Settling scores | 

Girl (11) shot dead in Antwerp is niece of major international cocaine dealer

Speaking from Dubai where he is now based, the girl’s uncle told Belgian media: ‘We will react, but not as the mayor of Antwerp thinks’

Photo: AP

Neil FetherstonhaughSunday World

An 11-year-old girl who died after a shooting incident linked to the illegal drug trade in the Belgian port city of Antwerp is the niece of a reputed major international cocaine dealer, it has been claimed.

Local police told national news agency Belga the child was killed by shrapnel on Monday, after bullets fired by attackers into a house in the Merksem area caused a microwave to explode.

The girl was rushed to hospital alongside three other residents who were in the house at the time, including her father (58) and his two other daughters, aged 13 and 18, who were treated for minor injuries.

It has been reported that she is the niece of a “one of the largest cocaine smugglers our country has ever produced,” who Belgian media have been writing about for years.

“The local police in Antwerp received an emergency call about the shooting on Monday evening at 6.24pm,” local media stated.

“It turned out that a garage door of a terraced house had been shot at. Five shell casings were found in front of the house. Based on these bullet casings, the public prosecutor's office believes that an assault rifle was fired.”

Belgium’s interior minister Annelies Verlinden tweeted: “Horrible tragedy where an innocent child has died. The investigation is ongoing, but we will do everything we can to apprehend these ruthless criminals. Children have nothing to do with any drug war.”

The city’s mayor Bart De Wever told VRT television the home targeted in the shooting belonged to a family known to be involved in the drug trade and that the attack appeared to be a “settling of scores”.

“A drug war is underway, criminals attack the houses of other criminals,” he said.

“We have been witnessing this for months and what I feared for a long time has happened, there has been an innocent victim, a child.”

Speaking from Dubai where he is now based, the girl’s uncle told Belgian media: “We will react, but not as the mayor of Antwerp thinks.”

“(He) denies intending violent revenge and says (He) wants to cooperate with the police investigation,” it has been reported.

A spokesman for the Antwerp prosecutor’s office said links to the drug trade were being “investigated”.

However, as his sister is not associated with criminal activities by the Belgian judiciary, “there are therefore no indications that the residents of the affected building themselves are involved in drug trafficking,” local reports added.

It is just the latest voice incident in Antwerp in the past year where the homes of family members of drug criminals have been targeted by rival gangs.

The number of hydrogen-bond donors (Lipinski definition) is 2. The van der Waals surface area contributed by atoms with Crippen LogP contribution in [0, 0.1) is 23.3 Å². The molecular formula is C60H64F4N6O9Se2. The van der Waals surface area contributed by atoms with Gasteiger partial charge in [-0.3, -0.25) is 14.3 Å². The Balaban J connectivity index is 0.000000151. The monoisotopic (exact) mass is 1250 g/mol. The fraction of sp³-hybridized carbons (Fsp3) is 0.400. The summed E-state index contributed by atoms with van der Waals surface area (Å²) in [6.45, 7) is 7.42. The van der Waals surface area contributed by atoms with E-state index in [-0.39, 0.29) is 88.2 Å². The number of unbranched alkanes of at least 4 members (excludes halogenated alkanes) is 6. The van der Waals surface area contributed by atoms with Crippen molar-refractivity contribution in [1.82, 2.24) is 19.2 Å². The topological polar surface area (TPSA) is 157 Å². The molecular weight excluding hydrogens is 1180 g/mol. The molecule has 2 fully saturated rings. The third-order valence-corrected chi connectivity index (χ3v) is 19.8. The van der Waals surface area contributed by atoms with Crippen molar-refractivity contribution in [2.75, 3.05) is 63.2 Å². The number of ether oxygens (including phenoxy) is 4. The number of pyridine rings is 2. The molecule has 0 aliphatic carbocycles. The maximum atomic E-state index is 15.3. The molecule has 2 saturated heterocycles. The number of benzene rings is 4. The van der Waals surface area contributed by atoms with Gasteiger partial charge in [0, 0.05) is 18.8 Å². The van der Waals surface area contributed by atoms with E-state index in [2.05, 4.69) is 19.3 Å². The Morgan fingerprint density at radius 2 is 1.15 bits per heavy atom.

“In Antwerp, especially in the past year, the homes of family members of rival drug criminals have been a frequent target, often by young Dutch criminals,” it has been reported locally. “For example, homes belonging to another family have already been the target of an attack twelve times.”

It has also been reported that the Dubai based drug trafficker’s family has been the target of violence before.

In 2016, the dealer’s younger brother was kidnapped in Antwerp by a group of criminals from France, but managed to escape.

The kidnappers were later were sentenced to 12 years in prison for their role in the hostage-taking.

In December a Panamanian businessman who is suspected of masterminding shipments of cocaine into Europe with Daniel Kinahan was arrested in Dubai as part of an international police operation targeting Europe’s super-cartel.

Anthony Alfredo Martínez Meza is suspected of being the connection who arranged to get Colombian cocaine shipped into Europe.

The duo are believed to have invested in mega-shipments, including the one containing almost 18 tons of cocaine seized in Philadelphia en route to Antwerp and Rotterdam in 2019.

The news of the killing comes as Belgian authorities are set to announce a new annual record for cocaine seizures at the port of Antwerp, which is expected to top more than 100 tonnes.

It has been established that Antwerp and nearby Rotterdam in the Netherlands are the two main gateways for cocaine dispatched from Latin America to enter Europe, which are often hidden in consignments of fruit.

Authorities estimate that despite deploying sniffer dogs and container scanners, they stop only around 10 per cent of the volume of the illegal drug smuggled through Antwerp.

So much cocaine has been intercepted that law enforcement officials have previously expressed concerns that they do not have enough incinerator capacity to destroy the massive amounts.

Meanwhile, prosecutors in Antwerp say that over the past five years they have recorded more than 200 violent incidents linked to drug smuggling.

These include threats of violence, assaults, and even explosives thrown at homes.

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